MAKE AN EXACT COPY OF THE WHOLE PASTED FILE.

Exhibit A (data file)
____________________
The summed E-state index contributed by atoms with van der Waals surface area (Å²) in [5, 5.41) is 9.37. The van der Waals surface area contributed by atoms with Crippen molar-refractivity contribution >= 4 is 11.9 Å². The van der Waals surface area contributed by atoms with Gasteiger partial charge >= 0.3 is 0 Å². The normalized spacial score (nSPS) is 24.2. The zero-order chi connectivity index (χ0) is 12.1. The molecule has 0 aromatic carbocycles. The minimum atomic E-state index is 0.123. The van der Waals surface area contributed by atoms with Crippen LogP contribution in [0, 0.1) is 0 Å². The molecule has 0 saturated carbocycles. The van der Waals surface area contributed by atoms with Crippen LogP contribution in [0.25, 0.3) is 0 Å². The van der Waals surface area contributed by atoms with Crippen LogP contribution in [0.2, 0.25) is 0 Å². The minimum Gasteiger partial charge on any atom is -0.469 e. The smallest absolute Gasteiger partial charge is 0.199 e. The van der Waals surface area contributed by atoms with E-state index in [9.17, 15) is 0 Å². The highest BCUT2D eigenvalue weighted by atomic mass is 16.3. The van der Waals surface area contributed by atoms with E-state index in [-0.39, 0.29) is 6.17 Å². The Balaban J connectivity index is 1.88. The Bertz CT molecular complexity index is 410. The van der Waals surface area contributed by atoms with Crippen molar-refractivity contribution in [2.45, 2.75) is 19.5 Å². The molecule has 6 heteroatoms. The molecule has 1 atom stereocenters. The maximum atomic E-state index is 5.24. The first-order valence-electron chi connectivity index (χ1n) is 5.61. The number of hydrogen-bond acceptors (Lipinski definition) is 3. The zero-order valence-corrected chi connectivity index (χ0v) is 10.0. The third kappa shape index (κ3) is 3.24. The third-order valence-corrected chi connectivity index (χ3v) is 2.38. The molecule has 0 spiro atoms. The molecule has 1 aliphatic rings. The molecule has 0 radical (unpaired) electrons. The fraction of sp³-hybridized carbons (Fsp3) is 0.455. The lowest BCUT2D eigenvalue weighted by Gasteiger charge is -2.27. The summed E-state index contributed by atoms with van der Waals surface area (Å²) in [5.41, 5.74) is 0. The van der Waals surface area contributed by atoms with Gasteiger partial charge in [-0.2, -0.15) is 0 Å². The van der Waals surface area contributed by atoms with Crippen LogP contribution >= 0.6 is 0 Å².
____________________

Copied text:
The summed E-state index contributed by atoms with van der Waals surface area (Å²) in [5, 5.41) is 9.37. The van der Waals surface area contributed by atoms with Crippen molar-refractivity contribution >= 4 is 11.9 Å². The van der Waals surface area contributed by atoms with Gasteiger partial charge >= 0.3 is 0 Å². The normalized spacial score (nSPS) is 24.2. The zero-order chi connectivity index (χ0) is 12.1. The molecule has 0 aromatic carbocycles. The minimum atomic E-state index is 0.123. The van der Waals surface area contributed by atoms with Crippen LogP contribution in [0, 0.1) is 0 Å². The molecule has 0 saturated carbocycles. The van der Waals surface area contributed by atoms with Crippen LogP contribution in [0.25, 0.3) is 0 Å². The van der Waals surface area contributed by atoms with Crippen LogP contribution in [0.2, 0.25) is 0 Å². The minimum Gasteiger partial charge on any atom is -0.469 e. The smallest absolute Gasteiger partial charge is 0.199 e. The van der Waals surface area contributed by atoms with E-state index in [9.17, 15) is 0 Å². The highest BCUT2D eigenvalue weighted by atomic mass is 16.3. The van der Waals surface area contributed by atoms with E-state index in [-0.39, 0.29) is 6.17 Å². The Balaban J connectivity index is 1.88. The Bertz CT molecular complexity index is 410. The van der Waals surface area contributed by atoms with Crippen molar-refractivity contribution in [2.45, 2.75) is 19.5 Å². The molecule has 6 heteroatoms. The molecule has 1 atom stereocenters. The maximum atomic E-state index is 5.24. The first-order valence-electron chi connectivity index (χ1n) is 5.61. The number of hydrogen-bond acceptors (Lipinski definition) is 3. The zero-order valence-corrected chi connectivity index (χ0v) is 10.0. The third kappa shape index (κ3) is 3.24. The third-order valence-corrected chi connectivity index (χ3v) is 2.38. The molecule has 0 spiro atoms. The molecule has 1 aliphatic rings. The molecule has 0 radical (unpaired) electrons. The fraction of sp³-hybridized carbons (Fsp3) is 0.455. The lowest BCUT2D eigenvalue weighted by Gasteiger charge is -2.27. The summed E-state index contributed by atoms with van der Waals surface area (Å²) in [5.41, 5.74) is 0. The van der Waals surface area contributed by atoms with Gasteiger partial charge in [-0.2, -0.15) is 0 Å². The van der Waals surface area contributed by atoms with Crippen LogP contribution >= 0.6 is 0 Å².